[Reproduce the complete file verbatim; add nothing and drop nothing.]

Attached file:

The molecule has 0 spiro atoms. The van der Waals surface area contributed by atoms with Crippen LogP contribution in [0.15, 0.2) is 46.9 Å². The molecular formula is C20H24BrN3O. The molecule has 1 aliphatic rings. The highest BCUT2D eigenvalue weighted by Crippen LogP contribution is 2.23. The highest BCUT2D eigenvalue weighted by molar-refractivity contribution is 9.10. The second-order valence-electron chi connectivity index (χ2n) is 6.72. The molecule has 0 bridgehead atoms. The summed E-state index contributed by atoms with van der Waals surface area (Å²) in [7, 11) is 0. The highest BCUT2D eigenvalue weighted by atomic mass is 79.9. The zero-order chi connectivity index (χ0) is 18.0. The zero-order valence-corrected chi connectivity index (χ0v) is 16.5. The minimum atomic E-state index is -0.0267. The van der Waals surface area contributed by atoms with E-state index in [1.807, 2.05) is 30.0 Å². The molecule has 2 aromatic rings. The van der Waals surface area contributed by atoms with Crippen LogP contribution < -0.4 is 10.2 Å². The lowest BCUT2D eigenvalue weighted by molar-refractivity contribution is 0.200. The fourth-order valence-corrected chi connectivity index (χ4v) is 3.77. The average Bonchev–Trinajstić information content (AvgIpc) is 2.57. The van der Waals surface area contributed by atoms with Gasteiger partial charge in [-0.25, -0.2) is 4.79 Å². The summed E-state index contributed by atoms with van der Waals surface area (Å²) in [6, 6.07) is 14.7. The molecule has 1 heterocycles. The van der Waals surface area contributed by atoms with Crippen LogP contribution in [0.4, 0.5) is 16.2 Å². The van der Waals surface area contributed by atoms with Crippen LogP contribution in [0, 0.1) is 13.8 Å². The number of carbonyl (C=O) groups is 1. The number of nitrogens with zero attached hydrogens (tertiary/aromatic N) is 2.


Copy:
The molecule has 0 spiro atoms. The van der Waals surface area contributed by atoms with Crippen LogP contribution in [0.15, 0.2) is 46.9 Å². The molecular formula is C20H24BrN3O. The molecule has 1 aliphatic rings. The highest BCUT2D eigenvalue weighted by Crippen LogP contribution is 2.23. The highest BCUT2D eigenvalue weighted by molar-refractivity contribution is 9.10. The second-order valence-electron chi connectivity index (χ2n) is 6.72. The molecule has 0 bridgehead atoms. The summed E-state index contributed by atoms with van der Waals surface area (Å²) in [7, 11) is 0. The highest BCUT2D eigenvalue weighted by atomic mass is 79.9. The zero-order chi connectivity index (χ0) is 18.0. The zero-order valence-corrected chi connectivity index (χ0v) is 16.5. The minimum atomic E-state index is -0.0267. The van der Waals surface area contributed by atoms with E-state index in [1.807, 2.05) is 30.0 Å². The molecule has 2 aromatic rings. The van der Waals surface area contributed by atoms with Crippen LogP contribution < -0.4 is 10.2 Å². The lowest BCUT2D eigenvalue weighted by molar-refractivity contribution is 0.200. The fourth-order valence-corrected chi connectivity index (χ4v) is 3.77. The average Bonchev–Trinajstić information content (AvgIpc) is 2.57. The van der Waals surface area contributed by atoms with Gasteiger partial charge in [-0.25, -0.2) is 4.79 Å². The summed E-state index contributed by atoms with van der Waals surface area (Å²) in [6, 6.07) is 14.7. The molecule has 1 heterocycles. The van der Waals surface area contributed by atoms with Crippen LogP contribution in [0.4, 0.5) is 16.2 Å². The van der Waals surface area contributed by atoms with Crippen LogP contribution in [0, 0.1) is 13.8 Å². The number of carbonyl (C=O) groups is 1. The number of nitrogens with zero attached hydrogens (tertiary/aromatic N) is 2.